Q: How does RRWP estimate group water needs, exactly?
A: RRWP uses a patent-pending algorithm known as H2Q Technology™ to accurately estimate the need of the ‘weighted average’ runner, which is determined from a normal distribution of body sizes and marathon finishing times estimated or obtained from more than 3 million runners. Body weights and finishing times are then binned and weighted by their frequency distributions. A range of possible environmental temperatures is included in each bin. A proprietary algorithm is used which requires the user to input race distance, number of runners, and air temperature to arrive at total water needs for the race. On the basis of the central limit theorem, RRWP provisions are enough to accurately estimate the water loss needs of everyone participating so long as the sample mean is representative (heterogeneous, sufficiently large and normally distributed).
Q: Can RRWP be used to estimate “individual” exercise water needs?
A: RRWP should NOT be used to estimate water needs for individuals. The equation provides what the ‘weighted average person’ will need, thus it will in many cases over-estimate or under-estimate individual needs despite accurately estimating enough water to cover the water losses of everyone participating. If knowledge of individual water loss needs are desired, H2Q Technology™ should be used in conjunction with measurements of air temperature and “individual” energy expenditure [H2Q].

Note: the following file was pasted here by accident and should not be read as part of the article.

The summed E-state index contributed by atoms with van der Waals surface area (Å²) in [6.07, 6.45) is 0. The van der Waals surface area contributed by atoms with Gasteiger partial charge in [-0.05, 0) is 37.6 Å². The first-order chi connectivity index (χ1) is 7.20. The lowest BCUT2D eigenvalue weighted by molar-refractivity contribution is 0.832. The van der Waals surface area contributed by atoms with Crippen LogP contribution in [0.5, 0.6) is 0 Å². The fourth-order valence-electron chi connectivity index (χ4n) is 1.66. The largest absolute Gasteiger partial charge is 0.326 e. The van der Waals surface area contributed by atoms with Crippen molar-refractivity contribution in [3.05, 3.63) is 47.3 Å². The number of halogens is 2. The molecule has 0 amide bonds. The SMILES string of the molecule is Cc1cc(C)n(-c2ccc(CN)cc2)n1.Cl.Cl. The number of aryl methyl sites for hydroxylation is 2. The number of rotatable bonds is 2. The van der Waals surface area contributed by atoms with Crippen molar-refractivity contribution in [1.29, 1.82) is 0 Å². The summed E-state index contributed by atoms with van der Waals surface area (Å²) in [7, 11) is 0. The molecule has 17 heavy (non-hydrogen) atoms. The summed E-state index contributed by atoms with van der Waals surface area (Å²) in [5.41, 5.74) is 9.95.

Q: What is the range of environments covered by RRWP?
A: RRWP was designed for air temperatures anticipated during the most popular months for road races (April – October). The optimum ‘domain of validity’ for RRWP is 10 to 35ºC (50 to 95ºF). However, RRWP will allow users to input air temperatures ranging from 4 to 40ºC (39 to 104ºF). The air temperature used should be the average forecasted for the duration of the race.
Q: Why doesn’t RRWP consider relative humidity?
A: When it comes to evaporative heat loss from sweating, it is the absolute humidity that matters (i.e., the air water vapor pressure, Pa). RRWP covers a range of absolute humidity anticipated based on the times of year, latitude locations, and times of day when races are conducted. Although RRWP might underestimate sweating during periods of combined high air temperatures and high absolute humidity, it is recommended that road races be canceled under these extreme conditions. Therefore, RRWP should provide an adequate solution for most race circumstances without the need for any relative humidity input.
Q: Why doesn’t RRWP use the Wet Bulb Globe Temperature (WBGT) Index?
A: The WBGT was not used for several reasons. For example, the WBGT cannot be easily forecasted, and water planning that includes weather parameters as an input must be estimated in advance of any race. The WBGT is also not yet widely adopted in practice by race or medical directors. The RRWP development goal was to use the fewest inputs possible for ease and acceptability. Air temperature is commonly forecasted and is available ubiquitously (apps, radio, television, internet). Most importantly, air temperature is all that is needed for high accuracy.
Q: How does RRWP estimate how much water is spilled or used for dowsing?